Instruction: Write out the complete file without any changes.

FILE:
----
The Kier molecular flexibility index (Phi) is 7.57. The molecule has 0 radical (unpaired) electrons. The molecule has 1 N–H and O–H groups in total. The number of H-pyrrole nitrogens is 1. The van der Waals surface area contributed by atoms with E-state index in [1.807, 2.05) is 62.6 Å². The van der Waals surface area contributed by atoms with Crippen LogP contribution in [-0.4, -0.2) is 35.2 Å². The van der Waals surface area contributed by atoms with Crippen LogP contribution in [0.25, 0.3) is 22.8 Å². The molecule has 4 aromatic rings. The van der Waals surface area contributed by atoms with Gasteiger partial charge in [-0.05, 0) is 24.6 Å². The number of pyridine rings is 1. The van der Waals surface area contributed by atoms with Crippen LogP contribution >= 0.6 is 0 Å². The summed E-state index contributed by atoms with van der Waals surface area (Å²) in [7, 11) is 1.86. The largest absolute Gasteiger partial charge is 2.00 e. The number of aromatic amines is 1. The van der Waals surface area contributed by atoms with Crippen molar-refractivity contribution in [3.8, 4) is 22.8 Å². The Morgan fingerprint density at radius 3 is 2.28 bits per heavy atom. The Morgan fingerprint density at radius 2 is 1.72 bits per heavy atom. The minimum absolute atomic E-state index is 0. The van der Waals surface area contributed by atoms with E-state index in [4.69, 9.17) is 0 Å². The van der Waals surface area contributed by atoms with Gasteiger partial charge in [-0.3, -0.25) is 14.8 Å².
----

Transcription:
The Kier molecular flexibility index (Phi) is 7.57. The molecule has 0 radical (unpaired) electrons. The molecule has 1 N–H and O–H groups in total. The number of H-pyrrole nitrogens is 1. The van der Waals surface area contributed by atoms with E-state index in [1.807, 2.05) is 62.6 Å². The van der Waals surface area contributed by atoms with Crippen LogP contribution in [-0.4, -0.2) is 35.2 Å². The van der Waals surface area contributed by atoms with Crippen LogP contribution in [0.25, 0.3) is 22.8 Å². The molecule has 4 aromatic rings. The van der Waals surface area contributed by atoms with Gasteiger partial charge in [-0.05, 0) is 24.6 Å². The number of pyridine rings is 1. The van der Waals surface area contributed by atoms with Crippen LogP contribution >= 0.6 is 0 Å². The summed E-state index contributed by atoms with van der Waals surface area (Å²) in [7, 11) is 1.86. The largest absolute Gasteiger partial charge is 2.00 e. The number of aromatic amines is 1. The van der Waals surface area contributed by atoms with Crippen molar-refractivity contribution in [3.8, 4) is 22.8 Å². The Morgan fingerprint density at radius 3 is 2.28 bits per heavy atom. The Morgan fingerprint density at radius 2 is 1.72 bits per heavy atom. The minimum absolute atomic E-state index is 0. The van der Waals surface area contributed by atoms with E-state index in [4.69, 9.17) is 0 Å². The van der Waals surface area contributed by atoms with Gasteiger partial charge in [-0.3, -0.25) is 14.8 Å².